DCCC Announces Second Round of ‘Red to Blue’ Candidates

With seven additions, Red to Blue program includes 18 challengers so far

Army veteran Max Rose, who’s running in New York’s 11th District, has been named by the DCCC to its Red to Blue list. (Thomas McKinless/CQ Roll Call file photo)

The Democratic Congressional Campaign Committee is naming seven more candidates to its Red to Blue program, which highlights Democratic recruits who have met certain campaign goals.

The list of challengers, obtained first by Roll Call, brings the total number of Red to Blue candidates to 18. The DCCC is rolling out additions to its list more frequently and in more targeted batches than in previous cycles. The committee released its first round of picks in November.

Inclusion on the Red to Blue list helps candidates stand out to donors. The congressional hopefuls also benefit from guidance and staff resources from the DCCC. Candidates must prove they have a strong campaign and fundraising organization to be included, as well as demonstrated grass-roots support.

“Candidates are our best asset, and we will continue to do everything possible to help them build strong campaign infrastructures, energize the grassroots, and raise the resources needed to spread their message,” DCCC Chairman Ben Ray Luján said in a statement.

Watch: Primary Primer — Your Guide to the 2018 Midterms

The latest additions are:

Debbie Mucarsel-Powell (FL-26)

This failed 2016 state Senate candidate is hoping to take on Republican Rep. Carlos Curbelo in a southern Florida district that Hillary Clinton carried by 16 points, according to calculations by Daily Kos Elections. Inside Elections with Nathan L. Gonzales rates the race Tilts Republican

[Carlos Curbelo Gets Democratic Challenger Who Emigrated from Ecuador

Dean Phillips (MN-03)

This wealthy businessman is trying to take on five-term GOP Rep. Erik Paulsen in the suburban 3rd District, which Clinton carried by 9 points in 2016. Phillips reported raising $402,000 in the fourth quarter ended Dec. 31. He’s made a point of not accepting money from PACs. He started 2018 with $616,000 in cash on hand, according to his campaign. Paulsen has not yet released his numbers. He finished the third quarter of 2017 with $1.2 million. Inside Elections rates the race Leans Republican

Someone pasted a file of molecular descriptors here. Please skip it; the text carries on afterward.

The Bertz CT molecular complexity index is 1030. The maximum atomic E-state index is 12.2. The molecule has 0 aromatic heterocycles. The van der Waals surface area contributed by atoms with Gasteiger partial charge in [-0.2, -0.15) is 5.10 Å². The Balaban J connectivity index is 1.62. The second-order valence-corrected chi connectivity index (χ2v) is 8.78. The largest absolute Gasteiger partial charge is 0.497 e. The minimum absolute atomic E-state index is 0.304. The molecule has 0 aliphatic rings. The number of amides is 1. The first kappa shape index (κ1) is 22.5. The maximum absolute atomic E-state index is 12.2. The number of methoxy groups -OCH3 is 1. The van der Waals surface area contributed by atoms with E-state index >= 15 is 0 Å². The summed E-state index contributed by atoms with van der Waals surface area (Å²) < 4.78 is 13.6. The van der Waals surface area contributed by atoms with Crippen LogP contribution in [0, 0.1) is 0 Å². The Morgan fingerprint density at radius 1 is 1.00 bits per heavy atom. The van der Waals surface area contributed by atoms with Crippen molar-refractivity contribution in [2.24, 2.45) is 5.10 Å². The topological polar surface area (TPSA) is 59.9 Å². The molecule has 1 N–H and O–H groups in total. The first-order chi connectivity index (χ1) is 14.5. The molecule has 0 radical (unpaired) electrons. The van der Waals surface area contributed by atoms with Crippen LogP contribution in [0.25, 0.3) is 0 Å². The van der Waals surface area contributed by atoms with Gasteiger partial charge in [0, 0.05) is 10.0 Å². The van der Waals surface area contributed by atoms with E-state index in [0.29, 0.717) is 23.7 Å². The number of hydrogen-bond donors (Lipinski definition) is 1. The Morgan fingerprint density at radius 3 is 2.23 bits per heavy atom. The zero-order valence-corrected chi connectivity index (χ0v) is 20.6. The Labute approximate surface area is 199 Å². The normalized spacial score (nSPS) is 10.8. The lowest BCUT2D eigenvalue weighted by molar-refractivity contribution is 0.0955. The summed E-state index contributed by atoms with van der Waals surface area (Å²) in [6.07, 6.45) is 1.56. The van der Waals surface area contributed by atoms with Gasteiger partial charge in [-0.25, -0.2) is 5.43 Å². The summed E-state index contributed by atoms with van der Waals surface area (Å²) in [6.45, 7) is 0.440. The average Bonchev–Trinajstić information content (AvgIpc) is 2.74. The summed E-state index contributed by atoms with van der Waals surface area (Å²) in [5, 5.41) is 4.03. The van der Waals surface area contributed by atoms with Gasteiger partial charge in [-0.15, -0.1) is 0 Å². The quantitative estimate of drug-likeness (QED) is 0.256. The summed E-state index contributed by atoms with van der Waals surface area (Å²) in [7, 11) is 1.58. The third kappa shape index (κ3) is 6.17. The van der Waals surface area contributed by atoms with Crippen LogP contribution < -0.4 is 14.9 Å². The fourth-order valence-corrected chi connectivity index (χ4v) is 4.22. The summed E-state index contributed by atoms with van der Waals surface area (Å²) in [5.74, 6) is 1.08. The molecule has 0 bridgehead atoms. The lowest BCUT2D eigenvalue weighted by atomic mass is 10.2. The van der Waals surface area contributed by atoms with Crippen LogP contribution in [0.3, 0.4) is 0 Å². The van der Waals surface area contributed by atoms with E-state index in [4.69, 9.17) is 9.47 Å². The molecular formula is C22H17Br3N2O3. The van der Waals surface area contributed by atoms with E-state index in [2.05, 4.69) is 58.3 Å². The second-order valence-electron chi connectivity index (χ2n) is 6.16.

[Vodka and Gelato Tycoon Challenging Minnesota's Erik Paulsen]

Brad Ashford (NE-02)

The former congressman, who lost to Republican Don Bacon in 2016, is trying to regain his seat. President Donald Trump carried the district by about 2 points, while Ashford lost it by just 1 point. Inside Elections rates the race Tilts Republican

Kathy Manning (NC-13)

This philanthropist is trying to take on GOP freshman Rep. Ted Budd, a member of the House Freedom Caucus. On paper, the 13th District is the most favorable GOP seat in North Carolina for Democrats since Trump carried it by 9 points, the narrowest margin in the state. Manning announced she raised $530,000 in the final month of 2017. Budd ended the third quarter with $255,000. Inside Elections rates the race Solid Republican

[North Carolina Philanthropist Challenging Ted Budd

Mikie Sherrill (NJ-11)

This former Navy pilot and federal prosecutor is challenging 12-term GOP Rep. Rodney Frelinghuysen, the chairman of the Appropriations Committee.  Neither candidate has released fourth quarter fundraising numbers yet, but Sherrill raised about three times as much as Frelinghuysen in the third quarter. Trump narrowly carried this affluent, suburban district in northern New Jersey. Inside Elections rates the race Likely Republican.

[Former Navy Pilot Challenging Frelinghuysen]

Max Rose (NY-11)

The Army veteran is running for the Democratic nod in this Staten Island district, which Trump carried by nearly 10 points. GOP Rep. Dan Donovan is facing a primary challenge from former GOP Rep. Michael G. Grimm. Rose announced this week he raised $330,000 in the fourth quarter. Inside Elections rates the race Likely Republican

Ben McAdams (UT-04)

The Salt Lake County mayor is trying to oust two-term GOP Rep. Mia Love in a district Trump carried with just 39 percent of the vote. McAdam's entrance into the race prompted Inside Elections to move the race rating from Solid Republican to Leans Republican. McAdams announced he raised $502,000 in the fourth quarter and has $469,000 in the bank.

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